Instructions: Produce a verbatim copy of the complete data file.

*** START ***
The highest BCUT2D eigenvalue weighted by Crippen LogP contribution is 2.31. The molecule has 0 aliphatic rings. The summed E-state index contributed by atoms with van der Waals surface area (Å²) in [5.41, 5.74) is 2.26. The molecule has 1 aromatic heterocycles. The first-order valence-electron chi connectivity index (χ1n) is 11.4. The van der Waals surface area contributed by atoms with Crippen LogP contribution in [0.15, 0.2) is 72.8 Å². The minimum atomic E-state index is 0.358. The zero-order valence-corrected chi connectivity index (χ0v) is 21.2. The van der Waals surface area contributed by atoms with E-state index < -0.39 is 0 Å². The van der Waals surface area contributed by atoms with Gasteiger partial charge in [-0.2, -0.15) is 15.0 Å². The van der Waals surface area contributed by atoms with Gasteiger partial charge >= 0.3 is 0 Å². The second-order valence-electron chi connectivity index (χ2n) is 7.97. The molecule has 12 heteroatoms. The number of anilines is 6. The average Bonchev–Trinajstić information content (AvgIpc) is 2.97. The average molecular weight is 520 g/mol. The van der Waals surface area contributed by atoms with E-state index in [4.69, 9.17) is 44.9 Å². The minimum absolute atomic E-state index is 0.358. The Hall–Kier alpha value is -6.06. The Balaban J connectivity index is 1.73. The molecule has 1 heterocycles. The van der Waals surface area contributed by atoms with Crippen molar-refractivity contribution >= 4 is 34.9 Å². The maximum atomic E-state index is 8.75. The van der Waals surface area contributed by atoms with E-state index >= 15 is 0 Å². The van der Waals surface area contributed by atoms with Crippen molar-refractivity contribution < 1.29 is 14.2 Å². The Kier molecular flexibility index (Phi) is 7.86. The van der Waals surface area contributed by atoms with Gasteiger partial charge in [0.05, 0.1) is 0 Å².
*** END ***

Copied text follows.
The highest BCUT2D eigenvalue weighted by Crippen LogP contribution is 2.31. The molecule has 0 aliphatic rings. The summed E-state index contributed by atoms with van der Waals surface area (Å²) in [5.41, 5.74) is 2.26. The molecule has 1 aromatic heterocycles. The first-order valence-electron chi connectivity index (χ1n) is 11.4. The van der Waals surface area contributed by atoms with Crippen LogP contribution in [0.15, 0.2) is 72.8 Å². The minimum atomic E-state index is 0.358. The zero-order valence-corrected chi connectivity index (χ0v) is 21.2. The van der Waals surface area contributed by atoms with E-state index < -0.39 is 0 Å². The van der Waals surface area contributed by atoms with Gasteiger partial charge in [-0.2, -0.15) is 15.0 Å². The van der Waals surface area contributed by atoms with Gasteiger partial charge >= 0.3 is 0 Å². The second-order valence-electron chi connectivity index (χ2n) is 7.97. The molecule has 12 heteroatoms. The number of anilines is 6. The average Bonchev–Trinajstić information content (AvgIpc) is 2.97. The average molecular weight is 520 g/mol. The van der Waals surface area contributed by atoms with E-state index in [4.69, 9.17) is 44.9 Å². The minimum absolute atomic E-state index is 0.358. The Hall–Kier alpha value is -6.06. The Balaban J connectivity index is 1.73. The molecule has 1 heterocycles. The van der Waals surface area contributed by atoms with Crippen molar-refractivity contribution >= 4 is 34.9 Å². The maximum atomic E-state index is 8.75. The van der Waals surface area contributed by atoms with E-state index >= 15 is 0 Å². The van der Waals surface area contributed by atoms with Crippen molar-refractivity contribution < 1.29 is 14.2 Å². The Kier molecular flexibility index (Phi) is 7.86. The van der Waals surface area contributed by atoms with Gasteiger partial charge in [0.05, 0.1) is 0 Å².